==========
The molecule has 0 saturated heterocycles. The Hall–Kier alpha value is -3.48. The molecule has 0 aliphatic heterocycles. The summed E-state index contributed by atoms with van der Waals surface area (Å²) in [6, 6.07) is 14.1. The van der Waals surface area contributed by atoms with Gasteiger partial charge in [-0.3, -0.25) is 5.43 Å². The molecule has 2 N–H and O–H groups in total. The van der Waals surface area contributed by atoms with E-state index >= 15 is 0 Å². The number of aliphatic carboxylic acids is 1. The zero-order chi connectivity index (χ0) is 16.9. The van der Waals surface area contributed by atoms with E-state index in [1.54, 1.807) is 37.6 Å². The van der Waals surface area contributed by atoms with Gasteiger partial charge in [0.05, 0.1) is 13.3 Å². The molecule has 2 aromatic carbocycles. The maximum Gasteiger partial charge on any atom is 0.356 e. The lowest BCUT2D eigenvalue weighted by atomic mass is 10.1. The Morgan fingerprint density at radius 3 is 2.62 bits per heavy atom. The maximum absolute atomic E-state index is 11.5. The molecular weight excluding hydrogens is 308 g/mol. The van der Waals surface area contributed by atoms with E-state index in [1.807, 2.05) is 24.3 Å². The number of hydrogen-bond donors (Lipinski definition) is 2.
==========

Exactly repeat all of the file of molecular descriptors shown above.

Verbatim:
The molecule has 0 saturated heterocycles. The Hall–Kier alpha value is -3.48. The molecule has 0 aliphatic heterocycles. The summed E-state index contributed by atoms with van der Waals surface area (Å²) in [6, 6.07) is 14.1. The van der Waals surface area contributed by atoms with Gasteiger partial charge in [-0.3, -0.25) is 5.43 Å². The molecule has 2 N–H and O–H groups in total. The van der Waals surface area contributed by atoms with E-state index >= 15 is 0 Å². The number of aliphatic carboxylic acids is 1. The zero-order chi connectivity index (χ0) is 16.9. The van der Waals surface area contributed by atoms with E-state index in [1.54, 1.807) is 37.6 Å². The van der Waals surface area contributed by atoms with Gasteiger partial charge in [0.05, 0.1) is 13.3 Å². The molecule has 2 aromatic carbocycles. The maximum Gasteiger partial charge on any atom is 0.356 e. The lowest BCUT2D eigenvalue weighted by atomic mass is 10.1. The Morgan fingerprint density at radius 3 is 2.62 bits per heavy atom. The maximum absolute atomic E-state index is 11.5. The molecular weight excluding hydrogens is 308 g/mol. The van der Waals surface area contributed by atoms with E-state index in [1.807, 2.05) is 24.3 Å². The number of hydrogen-bond donors (Lipinski definition) is 2.